The previous Government introduced the 3 per cent. rule as part of our campaign against inflation. However, the Government's general policy on social security and spending, which means that growth will be higher than the rate of expected economic growth, will add fuel to the inflation flames. I hope that the Under-Secretary will be able to give us some idea of how much he expects the social security budget to be affected by the change in the inflation rate.

The issue of increases in the payments to rest homes, known as preserved rights, has not yet been mentioned. This year the rest home payments will be increased to £225 a week and the figure for nursing homes will be £337 a week. It is generally reckoned that the genuine cost is about £250 and £400 a week respectively, so care home owners are losing out dramatically in the amount of money that they can spend on their residents.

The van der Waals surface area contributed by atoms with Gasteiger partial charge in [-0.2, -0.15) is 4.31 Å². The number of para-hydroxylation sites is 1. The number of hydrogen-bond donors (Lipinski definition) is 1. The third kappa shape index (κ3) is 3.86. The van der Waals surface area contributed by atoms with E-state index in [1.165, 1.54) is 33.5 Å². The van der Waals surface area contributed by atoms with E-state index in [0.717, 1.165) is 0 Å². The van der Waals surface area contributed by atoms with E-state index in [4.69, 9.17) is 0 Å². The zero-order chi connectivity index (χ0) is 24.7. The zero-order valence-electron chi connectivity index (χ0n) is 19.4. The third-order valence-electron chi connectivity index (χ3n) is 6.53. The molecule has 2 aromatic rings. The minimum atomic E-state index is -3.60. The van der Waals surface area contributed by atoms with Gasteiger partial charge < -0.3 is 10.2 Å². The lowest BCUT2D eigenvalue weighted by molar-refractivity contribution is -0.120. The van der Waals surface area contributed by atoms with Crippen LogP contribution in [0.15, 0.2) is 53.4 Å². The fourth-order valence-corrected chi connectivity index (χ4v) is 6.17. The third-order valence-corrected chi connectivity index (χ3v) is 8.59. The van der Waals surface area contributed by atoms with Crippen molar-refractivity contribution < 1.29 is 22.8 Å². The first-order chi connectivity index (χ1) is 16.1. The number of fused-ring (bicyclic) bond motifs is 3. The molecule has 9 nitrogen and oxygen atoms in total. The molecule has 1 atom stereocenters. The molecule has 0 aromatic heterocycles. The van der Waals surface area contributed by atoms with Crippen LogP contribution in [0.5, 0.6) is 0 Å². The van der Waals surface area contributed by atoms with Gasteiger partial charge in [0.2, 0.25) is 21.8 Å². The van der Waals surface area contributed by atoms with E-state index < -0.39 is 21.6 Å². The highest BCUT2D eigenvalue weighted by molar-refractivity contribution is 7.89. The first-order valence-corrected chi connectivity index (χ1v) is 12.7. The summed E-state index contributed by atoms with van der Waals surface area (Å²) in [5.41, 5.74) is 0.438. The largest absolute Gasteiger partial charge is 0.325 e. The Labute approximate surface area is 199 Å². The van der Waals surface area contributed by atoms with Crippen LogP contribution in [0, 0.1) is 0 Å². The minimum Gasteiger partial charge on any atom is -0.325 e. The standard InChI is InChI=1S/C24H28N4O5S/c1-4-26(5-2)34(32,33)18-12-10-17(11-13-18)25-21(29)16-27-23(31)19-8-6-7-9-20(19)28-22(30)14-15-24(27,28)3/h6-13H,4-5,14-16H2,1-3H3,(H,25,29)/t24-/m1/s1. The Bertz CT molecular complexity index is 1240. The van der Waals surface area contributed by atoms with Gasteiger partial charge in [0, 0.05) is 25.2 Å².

The Government's NHS winter strategy depends on ensuring that people are taken out of hospitals and put into care homes to stop the trolley waits. However, rest homes and nursing homes are closing at an increasing rate--15,000 beds have gone this year--and because property prices are going up, more and more people are able to sell their homes and get out of the market, thereby reducing the number of beds available. This uprating does not, in any way, shape or form address the Government's political problem; indeed, it will exacerbate the crisis that will almost inevitably hit the NHS, come the new year.

Finally, I turn to the unwarranted increase in the national insurance upper earnings limit of £2,080 a year. This is yet another of the Government's stealth taxes. It has hardly ever been mentioned; it has been slid out quietly so that no one knows that they will be hit by an increased tax. Like the withdrawal from the pension funds and like the fuel duty taxes, it adds up to a huge impost on the basic pay of every individual. The way in which the Government have slid out this increase is reprehensible.